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Philco was formed in 1892 as the Helios Electric Co. It mostly manufactured batteries and power supplies, becoming the Philadelphia Battery Storage Co. in 1906. It successfully branched out into radio manufacturing in 1927, quickly becoming one of the "big three" radio manufacturers along with The Radio Corporation of America (RCA) in New Jersey, and Zenith Corporation, which was based in Chicago. Philco's popular Baby Grand line of radios were among the ornate "cathedral" or "bee-hive" wooden radios that the reader may have admired in old or nostalgic movies. Despite the depression that followed the twenties, radio sales actually improved as people sought an escape from their surroundings.
Philco began researching electronic television along with RCA in the early thirties. For a few years they financed the experiments of Philo T. Farnsworth, the first person to develop a working electronic television apparatus (back in 1927). By 1937, Philco was demonstrating an experimental 441-line television system which utilized a 12" mirror-in-lid television receiver. This ornate but bulky receiver was designed to rival RCA's best effort, the 12" RR-359B.
Philco became a popular television manufacturer during the post-War television boom, which lasted from about 1948 to 1955. Beginning with attractive televisions like the 48-1000 designed by Emil Harman, Philco marketed a wide selection of sizes and shapes of televisions. These sets incorporated many technical advances in picture tubes, transistors, set portability, and cabinet design.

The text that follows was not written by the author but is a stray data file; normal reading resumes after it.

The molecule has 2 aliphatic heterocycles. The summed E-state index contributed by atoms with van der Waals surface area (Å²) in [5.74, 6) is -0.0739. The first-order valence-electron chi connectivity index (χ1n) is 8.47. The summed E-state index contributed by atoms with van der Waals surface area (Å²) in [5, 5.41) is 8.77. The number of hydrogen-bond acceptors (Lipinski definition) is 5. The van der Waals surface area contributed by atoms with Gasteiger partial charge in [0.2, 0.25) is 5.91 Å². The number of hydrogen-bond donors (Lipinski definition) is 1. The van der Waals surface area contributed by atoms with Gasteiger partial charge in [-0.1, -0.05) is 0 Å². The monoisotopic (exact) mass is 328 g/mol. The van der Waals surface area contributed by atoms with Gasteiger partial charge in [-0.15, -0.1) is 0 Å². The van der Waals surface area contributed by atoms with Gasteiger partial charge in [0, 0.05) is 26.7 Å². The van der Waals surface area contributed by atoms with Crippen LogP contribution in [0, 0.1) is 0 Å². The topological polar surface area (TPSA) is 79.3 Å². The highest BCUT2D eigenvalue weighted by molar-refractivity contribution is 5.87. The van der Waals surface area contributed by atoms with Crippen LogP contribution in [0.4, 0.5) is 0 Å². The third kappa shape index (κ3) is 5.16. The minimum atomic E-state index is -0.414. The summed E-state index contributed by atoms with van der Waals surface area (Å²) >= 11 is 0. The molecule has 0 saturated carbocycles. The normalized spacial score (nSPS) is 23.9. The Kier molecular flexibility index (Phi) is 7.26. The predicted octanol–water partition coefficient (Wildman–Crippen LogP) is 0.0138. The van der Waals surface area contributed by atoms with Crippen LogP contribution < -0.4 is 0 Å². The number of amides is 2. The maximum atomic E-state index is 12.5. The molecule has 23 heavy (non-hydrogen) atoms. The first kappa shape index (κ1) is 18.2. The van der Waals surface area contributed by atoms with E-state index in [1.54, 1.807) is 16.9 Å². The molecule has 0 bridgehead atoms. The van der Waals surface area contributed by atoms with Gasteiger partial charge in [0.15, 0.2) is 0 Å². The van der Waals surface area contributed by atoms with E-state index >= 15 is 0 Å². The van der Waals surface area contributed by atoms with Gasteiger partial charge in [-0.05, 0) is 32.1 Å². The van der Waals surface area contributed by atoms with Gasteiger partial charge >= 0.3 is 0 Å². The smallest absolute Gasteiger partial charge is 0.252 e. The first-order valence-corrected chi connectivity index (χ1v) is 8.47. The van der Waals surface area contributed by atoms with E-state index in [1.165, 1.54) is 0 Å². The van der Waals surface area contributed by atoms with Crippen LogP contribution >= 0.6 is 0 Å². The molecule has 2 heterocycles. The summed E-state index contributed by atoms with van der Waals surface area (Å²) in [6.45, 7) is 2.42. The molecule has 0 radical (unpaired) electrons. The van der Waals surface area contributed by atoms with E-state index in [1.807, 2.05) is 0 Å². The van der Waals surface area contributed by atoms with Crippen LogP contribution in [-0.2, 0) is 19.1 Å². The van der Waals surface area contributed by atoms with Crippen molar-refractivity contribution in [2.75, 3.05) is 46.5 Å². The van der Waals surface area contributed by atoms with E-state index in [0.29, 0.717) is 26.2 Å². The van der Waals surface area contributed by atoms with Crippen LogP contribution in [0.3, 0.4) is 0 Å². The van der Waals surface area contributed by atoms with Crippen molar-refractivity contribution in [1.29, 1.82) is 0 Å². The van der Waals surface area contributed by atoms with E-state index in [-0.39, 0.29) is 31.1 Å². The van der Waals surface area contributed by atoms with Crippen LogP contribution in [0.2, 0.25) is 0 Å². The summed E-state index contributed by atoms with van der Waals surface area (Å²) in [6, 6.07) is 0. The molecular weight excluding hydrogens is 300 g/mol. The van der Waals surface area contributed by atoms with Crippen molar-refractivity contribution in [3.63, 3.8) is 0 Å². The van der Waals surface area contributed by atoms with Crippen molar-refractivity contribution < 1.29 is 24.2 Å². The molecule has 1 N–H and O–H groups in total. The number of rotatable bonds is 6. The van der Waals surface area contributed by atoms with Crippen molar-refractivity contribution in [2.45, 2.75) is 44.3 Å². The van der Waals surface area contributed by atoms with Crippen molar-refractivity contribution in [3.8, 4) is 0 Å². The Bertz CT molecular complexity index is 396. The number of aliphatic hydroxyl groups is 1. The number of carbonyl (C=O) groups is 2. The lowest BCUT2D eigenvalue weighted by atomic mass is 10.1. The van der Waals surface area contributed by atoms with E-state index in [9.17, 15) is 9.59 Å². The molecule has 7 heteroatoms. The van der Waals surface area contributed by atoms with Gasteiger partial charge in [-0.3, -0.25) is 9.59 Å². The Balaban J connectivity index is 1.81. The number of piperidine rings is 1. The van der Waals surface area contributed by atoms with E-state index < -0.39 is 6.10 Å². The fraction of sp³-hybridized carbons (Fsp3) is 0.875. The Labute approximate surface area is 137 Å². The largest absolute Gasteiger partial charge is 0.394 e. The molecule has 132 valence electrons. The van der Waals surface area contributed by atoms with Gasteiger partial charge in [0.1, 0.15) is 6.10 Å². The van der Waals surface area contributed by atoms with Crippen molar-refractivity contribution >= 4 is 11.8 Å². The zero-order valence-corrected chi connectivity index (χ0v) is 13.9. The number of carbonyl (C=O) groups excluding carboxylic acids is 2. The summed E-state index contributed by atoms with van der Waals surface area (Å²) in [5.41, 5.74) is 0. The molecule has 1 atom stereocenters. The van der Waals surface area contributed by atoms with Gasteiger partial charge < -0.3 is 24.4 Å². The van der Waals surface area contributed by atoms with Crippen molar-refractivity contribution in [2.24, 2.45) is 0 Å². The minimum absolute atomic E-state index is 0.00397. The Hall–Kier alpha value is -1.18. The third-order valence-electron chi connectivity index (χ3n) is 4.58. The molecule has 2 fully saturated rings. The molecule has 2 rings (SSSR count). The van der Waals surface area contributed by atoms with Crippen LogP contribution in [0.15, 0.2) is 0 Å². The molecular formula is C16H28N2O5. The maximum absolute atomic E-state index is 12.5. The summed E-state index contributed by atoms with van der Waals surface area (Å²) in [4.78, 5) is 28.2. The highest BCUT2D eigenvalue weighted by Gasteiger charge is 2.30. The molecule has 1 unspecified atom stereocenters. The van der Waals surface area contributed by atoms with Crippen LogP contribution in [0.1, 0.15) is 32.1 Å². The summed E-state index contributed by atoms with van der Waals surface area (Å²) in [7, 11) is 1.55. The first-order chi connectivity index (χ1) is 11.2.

The Philco company began suffering from the declining market for TVs by the late 1950's. Something very innovative was needed to renew the demand for Philco televisions. With Russia's Sputnik, the first satellite launched in 1957, the space age dawned. This had a futuristic influence on the design of everything from cars to vacuum cleaners. Philco's design department, already widely known for its innovative radio and phonograph designs, decided to try and stimulate its TV sales by revolutionizing the styling of the Philco televisions away from the traditional square or rectangular shapes that had become the norm by the mid-fifties. The engineering department contributed by making the wide-deflection picture tubes and printed circuits that helped to turn the designers' dreams into reality, by making it feasible to separate the viewing screen from the bulky receiver chassis. The space-age theme was promoted in ads promising "TV today from the world of tomorrow".